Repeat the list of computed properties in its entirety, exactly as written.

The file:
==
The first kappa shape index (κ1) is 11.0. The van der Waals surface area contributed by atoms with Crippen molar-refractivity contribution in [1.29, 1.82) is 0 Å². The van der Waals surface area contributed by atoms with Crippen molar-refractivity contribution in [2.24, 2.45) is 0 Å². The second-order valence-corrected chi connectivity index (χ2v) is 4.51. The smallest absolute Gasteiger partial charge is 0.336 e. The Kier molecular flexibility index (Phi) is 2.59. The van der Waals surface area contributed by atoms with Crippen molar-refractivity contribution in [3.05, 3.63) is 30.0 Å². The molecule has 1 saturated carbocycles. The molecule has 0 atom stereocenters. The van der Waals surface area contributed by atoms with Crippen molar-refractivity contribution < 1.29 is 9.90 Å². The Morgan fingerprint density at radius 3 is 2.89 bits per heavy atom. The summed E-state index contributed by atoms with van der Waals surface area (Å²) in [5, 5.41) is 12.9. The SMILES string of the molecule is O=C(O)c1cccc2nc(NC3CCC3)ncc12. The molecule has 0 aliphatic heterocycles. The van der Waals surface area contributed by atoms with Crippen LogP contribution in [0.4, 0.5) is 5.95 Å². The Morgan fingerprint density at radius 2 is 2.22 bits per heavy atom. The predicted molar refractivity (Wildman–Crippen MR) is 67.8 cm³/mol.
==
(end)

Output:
The first kappa shape index (κ1) is 11.0. The van der Waals surface area contributed by atoms with Crippen molar-refractivity contribution in [1.29, 1.82) is 0 Å². The van der Waals surface area contributed by atoms with Crippen molar-refractivity contribution in [2.24, 2.45) is 0 Å². The second-order valence-corrected chi connectivity index (χ2v) is 4.51. The smallest absolute Gasteiger partial charge is 0.336 e. The Kier molecular flexibility index (Phi) is 2.59. The van der Waals surface area contributed by atoms with Crippen molar-refractivity contribution in [3.05, 3.63) is 30.0 Å². The molecule has 1 saturated carbocycles. The molecule has 0 atom stereocenters. The van der Waals surface area contributed by atoms with Crippen molar-refractivity contribution < 1.29 is 9.90 Å². The Morgan fingerprint density at radius 3 is 2.89 bits per heavy atom. The summed E-state index contributed by atoms with van der Waals surface area (Å²) in [5, 5.41) is 12.9. The SMILES string of the molecule is O=C(O)c1cccc2nc(NC3CCC3)ncc12. The molecule has 0 aliphatic heterocycles. The van der Waals surface area contributed by atoms with Crippen LogP contribution in [0.4, 0.5) is 5.95 Å². The Morgan fingerprint density at radius 2 is 2.22 bits per heavy atom. The predicted molar refractivity (Wildman–Crippen MR) is 67.8 cm³/mol.